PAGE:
Former Centralia Apartment Manager Sentenced to 21 Months for Arson

By Natalie Johnson /

Attorneys for both the prosecution and defense remarked Wednesday on the odd nature of the crime Kathrin Turner pleaded guilty to last month — setting fires at the apartment complex where she worked to scare a resident into moving.

“It’s a bizarre set of facts why the fire was set in the first place,” said Deputy Prosecutor Will Halstead.

Turner, 44, who has no previous criminal history, was sentenced Wednesday to spend 21 months in prison roughly a month after pleading guilty to one count of first-degree arson.

“I’ve never done anything like this before. I’ve never been in trouble before. I’m sorry for what I’ve done,” an emotional Turner said during the hearing.

Halstead and Turner’s defense attorney, David Arcuri, both asked for the low end of the standard sentencing range — 21 months — based on Turner’s lack of criminal history. The sentence was imposed by Superior Court Judge Andrew Toynbee.

Shellie Hernandez, the resident who Turner was reportedly attempting to intimidate, spoke out for a longer sentence.

“I’m hurt, I’m angry and I’m thoroughly disgusted,” she said. “Either of those fires could have easily gotten out of control.”

Turner was accused of setting two fires, on Nov. 2 and Nov. 3, at the apartment complex she managed in the 1000 block of Scammon Creek Road in Centralia.

Neither fire caused serious damage to the building. Hernandez said she was out of the apartment during the first fire.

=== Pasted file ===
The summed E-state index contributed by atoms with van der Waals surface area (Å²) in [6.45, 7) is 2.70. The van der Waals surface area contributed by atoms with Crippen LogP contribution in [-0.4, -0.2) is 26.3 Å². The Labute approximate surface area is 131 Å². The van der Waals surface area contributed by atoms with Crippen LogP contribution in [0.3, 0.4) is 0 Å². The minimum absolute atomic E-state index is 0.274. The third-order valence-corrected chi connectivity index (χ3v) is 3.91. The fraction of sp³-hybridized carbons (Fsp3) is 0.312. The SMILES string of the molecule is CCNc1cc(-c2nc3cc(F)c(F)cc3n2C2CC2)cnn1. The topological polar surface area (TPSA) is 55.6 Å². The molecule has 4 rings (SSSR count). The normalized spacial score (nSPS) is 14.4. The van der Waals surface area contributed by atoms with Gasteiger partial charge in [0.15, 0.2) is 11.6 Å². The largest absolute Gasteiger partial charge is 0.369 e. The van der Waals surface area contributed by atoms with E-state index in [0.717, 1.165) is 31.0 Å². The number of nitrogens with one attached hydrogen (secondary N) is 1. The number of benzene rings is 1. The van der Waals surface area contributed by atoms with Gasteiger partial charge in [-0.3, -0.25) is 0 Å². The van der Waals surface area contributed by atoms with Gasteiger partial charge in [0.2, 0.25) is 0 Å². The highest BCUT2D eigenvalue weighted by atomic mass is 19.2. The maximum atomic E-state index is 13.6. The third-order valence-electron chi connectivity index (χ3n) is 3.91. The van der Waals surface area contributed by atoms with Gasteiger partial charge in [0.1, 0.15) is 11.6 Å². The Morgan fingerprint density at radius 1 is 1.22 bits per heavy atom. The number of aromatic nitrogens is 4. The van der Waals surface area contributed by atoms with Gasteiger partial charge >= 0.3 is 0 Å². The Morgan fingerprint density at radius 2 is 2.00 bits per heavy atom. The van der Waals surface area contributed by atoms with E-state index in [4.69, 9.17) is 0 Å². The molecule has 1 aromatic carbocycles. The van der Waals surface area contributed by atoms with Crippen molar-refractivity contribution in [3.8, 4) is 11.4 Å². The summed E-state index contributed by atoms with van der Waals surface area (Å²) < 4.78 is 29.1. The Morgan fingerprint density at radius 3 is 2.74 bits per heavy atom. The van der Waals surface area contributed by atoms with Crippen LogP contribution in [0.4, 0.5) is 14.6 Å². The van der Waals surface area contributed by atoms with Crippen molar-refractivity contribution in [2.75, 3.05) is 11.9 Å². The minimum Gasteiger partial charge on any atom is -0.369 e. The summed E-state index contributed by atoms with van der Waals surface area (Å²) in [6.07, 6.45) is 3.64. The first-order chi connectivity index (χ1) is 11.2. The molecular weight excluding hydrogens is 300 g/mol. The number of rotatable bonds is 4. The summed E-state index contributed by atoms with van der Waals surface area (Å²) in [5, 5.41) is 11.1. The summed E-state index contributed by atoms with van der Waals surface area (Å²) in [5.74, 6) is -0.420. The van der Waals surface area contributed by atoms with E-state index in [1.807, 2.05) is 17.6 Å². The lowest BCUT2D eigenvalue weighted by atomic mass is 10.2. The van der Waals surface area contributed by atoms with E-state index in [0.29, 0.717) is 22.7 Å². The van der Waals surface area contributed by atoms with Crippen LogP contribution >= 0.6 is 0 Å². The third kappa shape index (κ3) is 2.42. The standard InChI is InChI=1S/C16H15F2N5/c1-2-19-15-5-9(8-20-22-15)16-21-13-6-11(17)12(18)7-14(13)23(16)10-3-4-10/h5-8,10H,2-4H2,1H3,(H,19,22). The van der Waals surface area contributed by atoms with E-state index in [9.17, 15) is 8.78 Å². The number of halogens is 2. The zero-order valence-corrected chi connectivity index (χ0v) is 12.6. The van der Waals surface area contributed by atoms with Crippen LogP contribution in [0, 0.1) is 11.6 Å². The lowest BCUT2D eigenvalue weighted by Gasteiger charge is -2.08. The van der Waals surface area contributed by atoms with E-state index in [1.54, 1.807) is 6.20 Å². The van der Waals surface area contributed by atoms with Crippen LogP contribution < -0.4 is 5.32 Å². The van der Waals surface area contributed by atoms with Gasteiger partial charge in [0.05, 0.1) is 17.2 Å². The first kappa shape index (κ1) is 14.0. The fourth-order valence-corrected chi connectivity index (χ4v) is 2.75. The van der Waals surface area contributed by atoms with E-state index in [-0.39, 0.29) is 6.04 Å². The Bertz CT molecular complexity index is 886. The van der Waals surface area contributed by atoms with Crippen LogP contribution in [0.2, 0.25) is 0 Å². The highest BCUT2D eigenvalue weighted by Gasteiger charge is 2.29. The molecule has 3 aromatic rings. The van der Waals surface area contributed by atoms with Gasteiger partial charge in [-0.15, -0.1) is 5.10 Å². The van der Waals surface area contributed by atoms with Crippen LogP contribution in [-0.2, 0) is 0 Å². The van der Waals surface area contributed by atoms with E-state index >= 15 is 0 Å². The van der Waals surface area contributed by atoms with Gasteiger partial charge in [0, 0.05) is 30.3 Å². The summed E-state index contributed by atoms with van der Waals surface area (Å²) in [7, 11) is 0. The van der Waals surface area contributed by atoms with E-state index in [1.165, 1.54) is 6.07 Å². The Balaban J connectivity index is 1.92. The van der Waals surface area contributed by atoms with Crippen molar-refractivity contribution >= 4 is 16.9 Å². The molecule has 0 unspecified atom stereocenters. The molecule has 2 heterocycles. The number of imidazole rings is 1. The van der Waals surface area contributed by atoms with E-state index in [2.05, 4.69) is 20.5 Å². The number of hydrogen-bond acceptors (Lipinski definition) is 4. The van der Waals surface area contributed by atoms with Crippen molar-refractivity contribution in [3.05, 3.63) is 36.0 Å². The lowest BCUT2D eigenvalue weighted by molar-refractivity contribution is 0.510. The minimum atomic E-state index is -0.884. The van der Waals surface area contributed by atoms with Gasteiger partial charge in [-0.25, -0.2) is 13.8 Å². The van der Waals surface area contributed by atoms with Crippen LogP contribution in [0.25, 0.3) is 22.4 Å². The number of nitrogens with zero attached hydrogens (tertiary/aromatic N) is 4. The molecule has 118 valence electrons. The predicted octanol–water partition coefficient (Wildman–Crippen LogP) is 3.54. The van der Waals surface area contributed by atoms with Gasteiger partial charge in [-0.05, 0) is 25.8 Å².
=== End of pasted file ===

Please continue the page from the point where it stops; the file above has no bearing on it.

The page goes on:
“When I was told our building was on fire, I was horrified but very thankful no one was hurt,” she said.

She and her caregiver were at home for the second fire. Hernandez told the court she has several medical issues including past heart attacks, a stroke, an aneurism and cancer. She used her emergency alert pendant to call 911 for the second fire.

Just before noon on Nov. 6, police again responded to the apartment complex after receiving a report that Turner was missing. She was found by residents, including Hernandez, in a pool of blood in an office with deep gashes to her neck and wrists. Turner told police she was attacked by an unknown man.

“We were all afraid there was a violent person on the loose nearby,” Hernandez said.

However, she said her “fear turned to anger,” when Turner admitted the wounds were self-inflicted as detectives began to unravel the case.

Turner eventually admitted that she was attempting to get Hernandez to move and had rented the unit to another person.

The intended renter arrived the day Turner was found unconscious to pick up her keys and had no idea it was occupied with a person who had no intent of moving, according to court documents. Hernandez told the court Wednesday she did not know Turner wanted her to move, and did not know of a legitimate reason to be evicted.

Halstead and Arcuri argued for the low end of the sentencing range, saying they don’t believe Turner meant to hurt anyone or even to burn the building down.

“There was no intent to harm anybody other than emotionally I think,” Arcuri said.

Toynbee imposed the sentence and ordered Turner have a mental-health evaluation.

“Twenty-one months is not an insignificant amount of time for someone to spend in prison … especially for someone who, based on the recommendation before me, has no experience in the criminal justice system,” Toynbee said.